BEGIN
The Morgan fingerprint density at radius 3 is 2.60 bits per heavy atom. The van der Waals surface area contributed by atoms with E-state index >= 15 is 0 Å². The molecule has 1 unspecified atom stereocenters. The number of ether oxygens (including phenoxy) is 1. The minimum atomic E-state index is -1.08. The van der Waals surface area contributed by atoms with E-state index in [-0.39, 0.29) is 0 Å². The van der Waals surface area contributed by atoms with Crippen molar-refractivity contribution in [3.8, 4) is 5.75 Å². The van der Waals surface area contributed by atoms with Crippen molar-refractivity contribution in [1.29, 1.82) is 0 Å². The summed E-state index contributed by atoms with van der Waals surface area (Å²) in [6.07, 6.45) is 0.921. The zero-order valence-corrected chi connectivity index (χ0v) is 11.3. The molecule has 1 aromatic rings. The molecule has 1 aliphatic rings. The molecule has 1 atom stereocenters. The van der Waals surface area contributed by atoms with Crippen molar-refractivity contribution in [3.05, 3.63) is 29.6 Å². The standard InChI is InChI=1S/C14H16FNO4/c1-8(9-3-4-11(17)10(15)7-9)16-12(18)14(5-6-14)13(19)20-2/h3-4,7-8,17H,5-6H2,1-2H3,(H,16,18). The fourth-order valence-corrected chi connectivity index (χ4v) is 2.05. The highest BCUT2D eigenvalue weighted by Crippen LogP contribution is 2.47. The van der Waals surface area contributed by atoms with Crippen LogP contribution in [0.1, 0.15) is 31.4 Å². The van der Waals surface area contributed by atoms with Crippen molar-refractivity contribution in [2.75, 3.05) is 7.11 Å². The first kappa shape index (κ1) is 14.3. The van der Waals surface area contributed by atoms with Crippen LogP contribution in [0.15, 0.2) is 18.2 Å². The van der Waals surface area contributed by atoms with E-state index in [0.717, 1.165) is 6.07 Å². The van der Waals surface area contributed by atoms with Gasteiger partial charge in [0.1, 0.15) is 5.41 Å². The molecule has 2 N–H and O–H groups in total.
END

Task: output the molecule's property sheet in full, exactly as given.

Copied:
The Morgan fingerprint density at radius 3 is 2.60 bits per heavy atom. The van der Waals surface area contributed by atoms with E-state index >= 15 is 0 Å². The molecule has 1 unspecified atom stereocenters. The number of ether oxygens (including phenoxy) is 1. The minimum atomic E-state index is -1.08. The van der Waals surface area contributed by atoms with E-state index in [-0.39, 0.29) is 0 Å². The van der Waals surface area contributed by atoms with Crippen molar-refractivity contribution in [3.8, 4) is 5.75 Å². The van der Waals surface area contributed by atoms with Crippen molar-refractivity contribution in [1.29, 1.82) is 0 Å². The summed E-state index contributed by atoms with van der Waals surface area (Å²) in [6.07, 6.45) is 0.921. The zero-order valence-corrected chi connectivity index (χ0v) is 11.3. The molecule has 1 aromatic rings. The molecule has 1 aliphatic rings. The molecule has 1 atom stereocenters. The van der Waals surface area contributed by atoms with Crippen molar-refractivity contribution in [3.05, 3.63) is 29.6 Å². The standard InChI is InChI=1S/C14H16FNO4/c1-8(9-3-4-11(17)10(15)7-9)16-12(18)14(5-6-14)13(19)20-2/h3-4,7-8,17H,5-6H2,1-2H3,(H,16,18). The fourth-order valence-corrected chi connectivity index (χ4v) is 2.05. The highest BCUT2D eigenvalue weighted by Crippen LogP contribution is 2.47. The van der Waals surface area contributed by atoms with Crippen LogP contribution in [0.1, 0.15) is 31.4 Å². The van der Waals surface area contributed by atoms with Crippen molar-refractivity contribution in [2.75, 3.05) is 7.11 Å². The first kappa shape index (κ1) is 14.3. The van der Waals surface area contributed by atoms with Crippen LogP contribution in [0.15, 0.2) is 18.2 Å². The van der Waals surface area contributed by atoms with E-state index in [0.717, 1.165) is 6.07 Å². The van der Waals surface area contributed by atoms with Gasteiger partial charge in [0.1, 0.15) is 5.41 Å². The molecule has 2 N–H and O–H groups in total.